One Direction Is Now a DIY Band
One Direction: Their fans are behind them
Cal Aurand/Columbia Records
The DIY movement in music is not traditionally associated with Top 40 musicians. It's more commonly viewed as an integral part of the punk and indie rock scenes, wherein scrappy groups of musicians set out to succeed without help from the establishment.
So how did One Direction, the biggest boy band of the past decade, find themselves cresting a DIY wave?
Blame the fans. Or blame their record label. The anti-symbiotic relationship between One Direction's fans and the band's label and management has culminated in a huge push on the part of fans to release a third single off of the band's latest album Four. Dubbed "Project No Control," the campaign has inspired 1D fans to take their favorite band's career into their own hands.
It's worth mentioning that while One Direction still has plenty of young fans, the group has been around long enough that many of their earliest fans are now well into their twenties, and even their thirties, and thus more aware of their efficacy. So Anna, a 23-year-old fan in London, decided to lead an effort to make "No Control," one of the album's more uptempo tracks, the new single.
In the blog post that started it all, Anna wrote, "Since we are not going to get it as a single, we should release it ourselves. We should decide a date [for] the release, promoting it through twitter and tumblr and facebook. This fandom is born and raised throughout these platforms, promoting the band just like when they were kids at The XFactor shouldn’t be hard at all."
Brie Statham, a 31 year-old fan from Washington, D.C., adds, "Most of fandom agrees that the album Four wasn't promoted very well or for very long, and [the band's] team announced that no more singles would be released after Zayn [Malik]'s departure, which meant we only got two singles from the album."
For their part, the band is pleased with the response the project is getting. In an interview on The Late Late Show with James Corden on Thursday night, the group discussed Project No Control. "It's pretty incredible, actually," says Louis Tomlinson. Corden, a longtime friend of the band, noted, "It's been A-listed [put into heavy rotation] at radio stations all across the world, because of these amazing fans."
The fans were deliberate in their choice of which song to promote. In addition to having a catchy hook, "No Control" also features the 23-year-old Tomlinson on lead vocals — vocals which were recently critiqued in a snarky Twitter fight with 30 year-old producer Naughty Boy, who not coincidentally is working with ex-One Direction member Zayn Malik on a solo project.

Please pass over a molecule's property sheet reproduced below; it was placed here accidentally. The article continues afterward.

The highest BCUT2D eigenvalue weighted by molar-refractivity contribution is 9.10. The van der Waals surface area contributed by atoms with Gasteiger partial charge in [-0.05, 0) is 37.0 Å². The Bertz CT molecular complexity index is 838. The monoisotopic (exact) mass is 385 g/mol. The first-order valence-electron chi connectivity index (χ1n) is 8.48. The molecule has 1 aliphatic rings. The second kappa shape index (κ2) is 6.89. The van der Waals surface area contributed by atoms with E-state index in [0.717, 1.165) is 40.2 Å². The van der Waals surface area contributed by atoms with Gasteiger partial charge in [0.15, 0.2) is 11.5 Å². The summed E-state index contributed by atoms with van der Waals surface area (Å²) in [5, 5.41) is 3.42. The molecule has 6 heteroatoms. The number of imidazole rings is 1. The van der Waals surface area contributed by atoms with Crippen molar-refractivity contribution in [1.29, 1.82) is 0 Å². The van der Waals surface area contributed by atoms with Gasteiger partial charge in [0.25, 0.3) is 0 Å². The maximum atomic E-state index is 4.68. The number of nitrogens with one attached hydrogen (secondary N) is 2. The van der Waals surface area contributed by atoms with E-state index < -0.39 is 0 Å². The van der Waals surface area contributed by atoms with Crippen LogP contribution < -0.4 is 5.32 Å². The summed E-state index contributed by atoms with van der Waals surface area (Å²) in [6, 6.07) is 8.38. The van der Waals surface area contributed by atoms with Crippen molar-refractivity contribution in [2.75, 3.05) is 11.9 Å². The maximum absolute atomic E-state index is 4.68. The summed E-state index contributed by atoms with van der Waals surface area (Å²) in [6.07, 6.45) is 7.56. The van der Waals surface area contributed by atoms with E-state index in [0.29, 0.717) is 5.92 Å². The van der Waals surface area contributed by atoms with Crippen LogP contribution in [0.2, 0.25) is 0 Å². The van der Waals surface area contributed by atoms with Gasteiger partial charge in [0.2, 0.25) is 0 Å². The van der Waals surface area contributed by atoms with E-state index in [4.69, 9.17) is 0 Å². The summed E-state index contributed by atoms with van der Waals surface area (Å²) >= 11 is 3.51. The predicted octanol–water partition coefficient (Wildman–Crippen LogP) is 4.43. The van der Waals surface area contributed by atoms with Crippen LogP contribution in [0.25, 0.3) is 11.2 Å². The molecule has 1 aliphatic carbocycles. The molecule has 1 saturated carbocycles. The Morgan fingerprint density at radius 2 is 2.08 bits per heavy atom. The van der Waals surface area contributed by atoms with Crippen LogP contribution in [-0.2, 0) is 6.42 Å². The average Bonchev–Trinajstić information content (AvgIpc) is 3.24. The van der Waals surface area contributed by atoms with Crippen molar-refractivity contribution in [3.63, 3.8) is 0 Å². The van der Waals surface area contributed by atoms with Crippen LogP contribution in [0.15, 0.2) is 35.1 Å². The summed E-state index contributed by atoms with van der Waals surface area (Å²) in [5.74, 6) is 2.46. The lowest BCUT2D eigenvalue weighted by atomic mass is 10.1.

Statham explains, "Because of the Twitter fight with Naughty Boy, where he insulted Louis's vocals, it kind of became the natural choice to try and promote a song that showcased his writing and vocal skills."
Plus, there's a not-so-hidden subtext in the lyrics that amuses the band's older fans. It's about boners.
All in all, though, a quick browse through the Project No Control tag on Tumblr (where a lot of this is being organized, and much of the One Direction fandom flourishes) finds 1D fans in a positive mood, with little of the in-fighting that's common to any fan base that's been around for a while. The fans aren't squabbling over the veracity of "Larry" (the idea that Harry Styles and Louis Tomlinson are dating), or whether they should side with Zayn or condemn him for leaving the band. The focus is on getting "No Control" as much airplay and attention as possible.
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The official "release date" for the single that fans decided on was Sunday, May 17 — at the end of the week, when Billboard does their chart calculations. They already had the song trending on Twitter in the days leading up to the release, but Sunday was when they focusing their efforts, downloading the track on iTunes to drive it up the sales charts and posting about it on social media.
The biggest part of their social media effort was something called a Thunderclap, which sent out the exact same tweet, Facebook status, and Tumblr post to thousands of accounts at 4 p.m. Pacific time on Sunday. The Thunderclap, which had an estimated reach of over 55 million people, was a concentrated effort to get the song trending across the largest text-based social networks.
"[The fans are] taking it all into their own hands," BBC Radio1 host Nick Grimshaw said on his program Wednesday morning, before playing the song. "This is like punk all over again, DIY releases."
Regardless of the results of the campaign in terms of placement on the charts, the fans are hopeful that Project No Control will change their relationship with the team that runs One Direction, including its managers and record label. "Perhaps their team, and the boys [in the band], will look to fandom in some of the decisions they make in the future, and will remember the music is most important to us," Statham explains. "Fan involvement has always been important to them, but I think we've been an undervalued resource, and it's time for them to realize just how important we are to the boys' continued success, and how much we want their continued success."
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